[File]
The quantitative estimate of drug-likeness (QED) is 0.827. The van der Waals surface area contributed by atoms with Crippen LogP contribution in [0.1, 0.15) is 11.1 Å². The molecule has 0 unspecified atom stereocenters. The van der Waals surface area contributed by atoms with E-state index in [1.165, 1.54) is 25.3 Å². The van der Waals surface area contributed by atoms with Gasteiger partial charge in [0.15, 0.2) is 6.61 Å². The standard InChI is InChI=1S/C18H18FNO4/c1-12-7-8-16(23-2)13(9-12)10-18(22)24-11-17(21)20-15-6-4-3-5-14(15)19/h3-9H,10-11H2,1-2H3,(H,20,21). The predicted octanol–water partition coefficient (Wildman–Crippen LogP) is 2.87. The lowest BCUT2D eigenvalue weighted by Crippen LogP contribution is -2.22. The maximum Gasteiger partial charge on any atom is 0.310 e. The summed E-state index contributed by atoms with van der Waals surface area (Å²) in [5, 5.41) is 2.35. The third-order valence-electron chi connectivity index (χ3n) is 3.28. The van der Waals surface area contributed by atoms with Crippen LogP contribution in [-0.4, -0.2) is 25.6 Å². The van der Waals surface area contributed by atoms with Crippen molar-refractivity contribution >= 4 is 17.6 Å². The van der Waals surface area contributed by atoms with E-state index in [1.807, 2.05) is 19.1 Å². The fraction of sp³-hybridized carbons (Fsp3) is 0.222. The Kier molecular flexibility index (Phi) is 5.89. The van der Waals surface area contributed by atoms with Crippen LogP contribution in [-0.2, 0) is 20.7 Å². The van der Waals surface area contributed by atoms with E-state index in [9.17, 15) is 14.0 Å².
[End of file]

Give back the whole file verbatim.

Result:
The quantitative estimate of drug-likeness (QED) is 0.827. The van der Waals surface area contributed by atoms with Crippen LogP contribution in [0.1, 0.15) is 11.1 Å². The molecule has 0 unspecified atom stereocenters. The van der Waals surface area contributed by atoms with E-state index in [1.165, 1.54) is 25.3 Å². The van der Waals surface area contributed by atoms with Gasteiger partial charge in [0.15, 0.2) is 6.61 Å². The standard InChI is InChI=1S/C18H18FNO4/c1-12-7-8-16(23-2)13(9-12)10-18(22)24-11-17(21)20-15-6-4-3-5-14(15)19/h3-9H,10-11H2,1-2H3,(H,20,21). The predicted octanol–water partition coefficient (Wildman–Crippen LogP) is 2.87. The lowest BCUT2D eigenvalue weighted by Crippen LogP contribution is -2.22. The maximum Gasteiger partial charge on any atom is 0.310 e. The summed E-state index contributed by atoms with van der Waals surface area (Å²) in [5, 5.41) is 2.35. The third-order valence-electron chi connectivity index (χ3n) is 3.28. The van der Waals surface area contributed by atoms with Crippen LogP contribution in [-0.4, -0.2) is 25.6 Å². The van der Waals surface area contributed by atoms with Crippen molar-refractivity contribution >= 4 is 17.6 Å². The van der Waals surface area contributed by atoms with E-state index in [1.807, 2.05) is 19.1 Å². The fraction of sp³-hybridized carbons (Fsp3) is 0.222. The Kier molecular flexibility index (Phi) is 5.89. The van der Waals surface area contributed by atoms with Crippen LogP contribution in [-0.2, 0) is 20.7 Å². The van der Waals surface area contributed by atoms with E-state index in [9.17, 15) is 14.0 Å².